I work a night job that has me traveling dark country roads for several hours each night.  The nightly shift begins with our entire crew gathering in a warehouse to pick up the product that we distribute.

The crew is a diverse group, black and white, male and female, young and old. In the hour or so that we spend together there is a lot conversation passing back and forth throughout the working area and the language tends toward crude.

Anyone who has read any of my dozen novels will know that I am not a prude.  Some of my fictional characters use words and descriptive phrases that would make a Marine drill sergeant blush.  And I am not objecting to the fact that the “F-bomb” is the most frequently used adjective, often prefaced with the word “mother.”  My problem has to do with another aspect of the discourse.

Often on holidays or during the Summer when school is out some of the crew will bring small children to work with them.  My concern is that having the little guys present does not change the language being used.

The event that brought this home was when a crew member had his first grader with him and one of the ladies said with a smile, “he’s getting his real education here.”  The reply was, “too much so.  He has to go to speech therapy because the school says some of the words he uses are not appropriate.”  The lady then said, “that school needs to get real, kids are gonna talk like everyone else.”

When it comes to the use of profanity I admit that I sometimes use words that cannot be broadcast on the radio but I do so consciously and for shock value or to emphasize a point.  Words not only mean things, used in context they should also invoke specific emotional responses.  This purpose is lost when there are no boundaries.

I am not advocating a return to the censorship of the last century, a time when public obscenity was a crime but we do edit our writing to fit the intended reader.  Why not edit our speech to fit our listeners before we all begin to sound like a massive collection of Tourette’s Syndrome victims.

About rixlibris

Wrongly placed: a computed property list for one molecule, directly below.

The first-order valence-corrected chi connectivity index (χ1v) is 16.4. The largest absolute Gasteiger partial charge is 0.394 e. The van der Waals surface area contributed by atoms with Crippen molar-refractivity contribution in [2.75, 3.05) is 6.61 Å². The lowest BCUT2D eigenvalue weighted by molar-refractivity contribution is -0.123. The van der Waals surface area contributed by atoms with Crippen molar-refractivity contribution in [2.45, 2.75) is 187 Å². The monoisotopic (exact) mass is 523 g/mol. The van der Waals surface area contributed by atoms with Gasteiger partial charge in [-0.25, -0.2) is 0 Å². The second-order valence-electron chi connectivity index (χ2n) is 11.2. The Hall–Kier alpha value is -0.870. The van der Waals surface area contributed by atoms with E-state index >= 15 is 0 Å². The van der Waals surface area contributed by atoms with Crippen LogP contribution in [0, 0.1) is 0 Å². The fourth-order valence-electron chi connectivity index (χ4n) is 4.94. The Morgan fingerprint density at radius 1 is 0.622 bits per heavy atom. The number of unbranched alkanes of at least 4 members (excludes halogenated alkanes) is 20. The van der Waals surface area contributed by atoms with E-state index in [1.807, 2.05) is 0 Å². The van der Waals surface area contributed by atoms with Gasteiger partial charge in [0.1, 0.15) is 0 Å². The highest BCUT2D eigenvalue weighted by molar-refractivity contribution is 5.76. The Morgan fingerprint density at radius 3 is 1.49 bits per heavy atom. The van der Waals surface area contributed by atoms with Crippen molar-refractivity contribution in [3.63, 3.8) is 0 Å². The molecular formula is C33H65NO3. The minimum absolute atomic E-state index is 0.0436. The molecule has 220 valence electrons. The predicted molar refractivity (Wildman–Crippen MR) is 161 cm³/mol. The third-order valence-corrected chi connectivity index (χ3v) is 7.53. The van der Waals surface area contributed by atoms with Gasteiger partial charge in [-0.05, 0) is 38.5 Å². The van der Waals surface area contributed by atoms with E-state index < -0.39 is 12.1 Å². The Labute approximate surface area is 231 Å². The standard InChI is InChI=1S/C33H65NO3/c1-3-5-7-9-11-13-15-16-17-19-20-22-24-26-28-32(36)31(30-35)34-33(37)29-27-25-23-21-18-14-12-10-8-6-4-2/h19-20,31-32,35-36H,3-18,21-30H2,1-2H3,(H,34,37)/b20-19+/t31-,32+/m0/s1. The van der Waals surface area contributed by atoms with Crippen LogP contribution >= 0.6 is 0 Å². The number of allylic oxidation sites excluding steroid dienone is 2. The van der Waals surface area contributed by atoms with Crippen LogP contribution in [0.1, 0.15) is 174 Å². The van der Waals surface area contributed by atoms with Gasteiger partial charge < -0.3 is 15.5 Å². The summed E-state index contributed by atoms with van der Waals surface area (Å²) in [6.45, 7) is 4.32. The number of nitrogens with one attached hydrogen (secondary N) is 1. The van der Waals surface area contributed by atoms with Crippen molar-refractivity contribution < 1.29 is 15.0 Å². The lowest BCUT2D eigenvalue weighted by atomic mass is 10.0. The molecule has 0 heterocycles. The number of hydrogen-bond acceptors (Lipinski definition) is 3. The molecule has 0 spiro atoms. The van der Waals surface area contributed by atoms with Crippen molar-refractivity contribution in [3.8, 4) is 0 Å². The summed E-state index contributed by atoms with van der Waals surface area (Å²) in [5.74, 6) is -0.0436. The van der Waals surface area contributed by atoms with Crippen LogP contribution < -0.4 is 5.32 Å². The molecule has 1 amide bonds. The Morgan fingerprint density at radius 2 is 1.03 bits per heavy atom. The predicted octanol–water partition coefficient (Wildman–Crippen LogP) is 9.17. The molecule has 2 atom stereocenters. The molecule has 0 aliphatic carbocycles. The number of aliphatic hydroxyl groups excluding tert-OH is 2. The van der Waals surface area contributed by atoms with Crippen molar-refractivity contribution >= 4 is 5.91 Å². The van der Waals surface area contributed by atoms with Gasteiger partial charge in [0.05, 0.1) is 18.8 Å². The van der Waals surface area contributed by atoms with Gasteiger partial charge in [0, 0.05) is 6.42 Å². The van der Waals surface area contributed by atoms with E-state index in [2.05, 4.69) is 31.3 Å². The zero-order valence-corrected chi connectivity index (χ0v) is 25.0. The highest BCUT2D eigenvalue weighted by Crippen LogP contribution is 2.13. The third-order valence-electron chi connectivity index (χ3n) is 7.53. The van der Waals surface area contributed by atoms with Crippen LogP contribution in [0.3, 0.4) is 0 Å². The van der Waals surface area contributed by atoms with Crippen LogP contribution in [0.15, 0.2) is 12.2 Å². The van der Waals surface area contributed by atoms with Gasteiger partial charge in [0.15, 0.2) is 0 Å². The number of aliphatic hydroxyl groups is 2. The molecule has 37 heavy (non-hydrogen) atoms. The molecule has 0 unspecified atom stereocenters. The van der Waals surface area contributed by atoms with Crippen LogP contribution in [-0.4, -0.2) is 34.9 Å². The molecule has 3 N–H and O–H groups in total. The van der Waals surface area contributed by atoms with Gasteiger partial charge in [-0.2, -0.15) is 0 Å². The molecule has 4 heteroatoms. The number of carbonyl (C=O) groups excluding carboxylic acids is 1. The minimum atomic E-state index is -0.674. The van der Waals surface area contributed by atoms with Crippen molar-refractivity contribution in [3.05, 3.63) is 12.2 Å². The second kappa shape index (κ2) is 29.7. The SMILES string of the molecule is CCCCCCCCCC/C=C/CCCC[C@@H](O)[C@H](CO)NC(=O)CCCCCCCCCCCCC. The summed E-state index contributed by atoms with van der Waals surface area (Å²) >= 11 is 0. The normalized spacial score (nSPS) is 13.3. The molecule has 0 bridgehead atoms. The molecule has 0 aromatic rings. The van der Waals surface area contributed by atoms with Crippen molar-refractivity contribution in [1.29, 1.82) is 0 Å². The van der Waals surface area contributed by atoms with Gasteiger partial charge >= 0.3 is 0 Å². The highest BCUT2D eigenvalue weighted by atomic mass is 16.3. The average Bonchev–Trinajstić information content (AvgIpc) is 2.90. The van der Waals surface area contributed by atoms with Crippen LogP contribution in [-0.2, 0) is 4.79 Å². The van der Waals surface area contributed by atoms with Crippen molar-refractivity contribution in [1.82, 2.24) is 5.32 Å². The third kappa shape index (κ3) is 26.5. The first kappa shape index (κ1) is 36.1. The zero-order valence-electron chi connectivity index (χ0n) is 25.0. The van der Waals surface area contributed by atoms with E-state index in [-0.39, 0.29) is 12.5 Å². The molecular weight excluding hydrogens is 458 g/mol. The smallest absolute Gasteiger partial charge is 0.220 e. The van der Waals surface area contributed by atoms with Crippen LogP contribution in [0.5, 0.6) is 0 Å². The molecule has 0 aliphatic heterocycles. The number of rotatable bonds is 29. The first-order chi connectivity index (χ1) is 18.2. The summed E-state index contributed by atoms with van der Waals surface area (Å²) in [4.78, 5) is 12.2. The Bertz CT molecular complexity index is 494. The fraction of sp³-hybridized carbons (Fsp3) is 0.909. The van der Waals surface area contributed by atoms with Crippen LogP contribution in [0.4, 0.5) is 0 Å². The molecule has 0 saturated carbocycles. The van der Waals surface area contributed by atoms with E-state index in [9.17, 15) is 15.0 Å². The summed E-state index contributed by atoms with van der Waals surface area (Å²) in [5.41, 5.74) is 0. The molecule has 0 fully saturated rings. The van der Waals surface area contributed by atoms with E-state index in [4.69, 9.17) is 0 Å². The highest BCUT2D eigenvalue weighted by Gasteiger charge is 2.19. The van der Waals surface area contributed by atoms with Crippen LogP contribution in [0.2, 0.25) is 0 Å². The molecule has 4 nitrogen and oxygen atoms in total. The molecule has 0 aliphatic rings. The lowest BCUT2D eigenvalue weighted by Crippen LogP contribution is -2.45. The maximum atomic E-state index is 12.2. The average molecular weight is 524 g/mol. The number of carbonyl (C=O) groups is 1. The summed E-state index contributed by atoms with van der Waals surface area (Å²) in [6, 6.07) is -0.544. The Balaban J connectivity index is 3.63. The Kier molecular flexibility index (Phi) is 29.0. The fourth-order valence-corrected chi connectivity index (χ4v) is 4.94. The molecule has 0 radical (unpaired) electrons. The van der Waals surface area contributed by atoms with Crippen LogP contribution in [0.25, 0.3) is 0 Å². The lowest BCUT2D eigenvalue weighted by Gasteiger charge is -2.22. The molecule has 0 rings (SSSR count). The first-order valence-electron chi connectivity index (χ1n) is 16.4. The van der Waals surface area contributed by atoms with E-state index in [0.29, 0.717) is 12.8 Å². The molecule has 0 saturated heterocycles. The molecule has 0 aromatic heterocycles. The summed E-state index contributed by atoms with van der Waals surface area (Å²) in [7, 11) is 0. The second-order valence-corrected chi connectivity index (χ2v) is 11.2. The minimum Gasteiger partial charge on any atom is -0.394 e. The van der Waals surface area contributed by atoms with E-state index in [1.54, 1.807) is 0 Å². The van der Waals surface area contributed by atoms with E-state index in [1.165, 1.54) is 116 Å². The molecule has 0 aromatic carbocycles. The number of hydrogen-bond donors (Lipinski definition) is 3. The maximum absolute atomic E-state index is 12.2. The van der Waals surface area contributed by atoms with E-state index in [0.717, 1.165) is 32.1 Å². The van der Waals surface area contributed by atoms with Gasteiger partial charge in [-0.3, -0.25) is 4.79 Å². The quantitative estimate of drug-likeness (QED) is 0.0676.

Retired from child care photography after thirty years of coaxing smiles and wiping noses. Currently venting years of repressed fictional story lines via self-published novels. Married and still alive in a remote corner of Waller County, Texas.
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  1. Well said. The other day, I heard a school child tell another kid ‘to go suck a d@@k. I eye’s nearly popped out, I was so mad that I gave him a firm telling off. Now where did he learn that, I wonder?

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  3. Elizabeth says:

    Oh, how I wish people would go back to avoiding any cursing in front of children! My grandchildren were visiting and someone in a restaurant used a very foul word. I said something and the young man tried to tell me it isn’t illegal. I laughed and told him it is in Michigan! I told him about the man who was dragged into court not long ago for swearing in front of women and children. The young looked worried and was very quiet the rest of the meal.

    • rixlibris says:

      It was not that long ago that obscene speech in public was a criminal act. Not anymore. I did a search for “obscene utterances” and was amazed by the sheer volume of case history upholding the “right” to be offensive in public. I suppose the best we can do is to ask the speaker, “do you kiss your loved ones with that same mouth you talk with?”

  4. amommasview says:

    Well said and I agree with you. I drop the F bomb on occasion and sometimes it actually happens in front of the kids. But I try not to swear in front of them. I also tell them not to use words like that and explain what they actually mean (literally and the meaning). They pick up swear words everywhere but I want them to be conscious and know what they actually say and that it is inappropriate. I’m pretty sure I will never get close to what you are talking about and I hope that my kids will not hear words like the ones you probably talk about for a while… I’m a bit shocked about the lady and her approach. But I guess it all comes down to her upbringing too…

  5. rixlibris says:

    Upbringing, yes, and freedoms. In this case freedom to offend. Here in America, when most forms of censorship were ruled unconstitutional, people followed the natural human tendency to push the envelope. Now we are at the point where a child in elementary school using inappropriate language in given “speech therapy” rather than being censured. Don’t tell him that he is wrong because a large and growing portion of the populace doesn’t consider it to be wrong, merely out of place.

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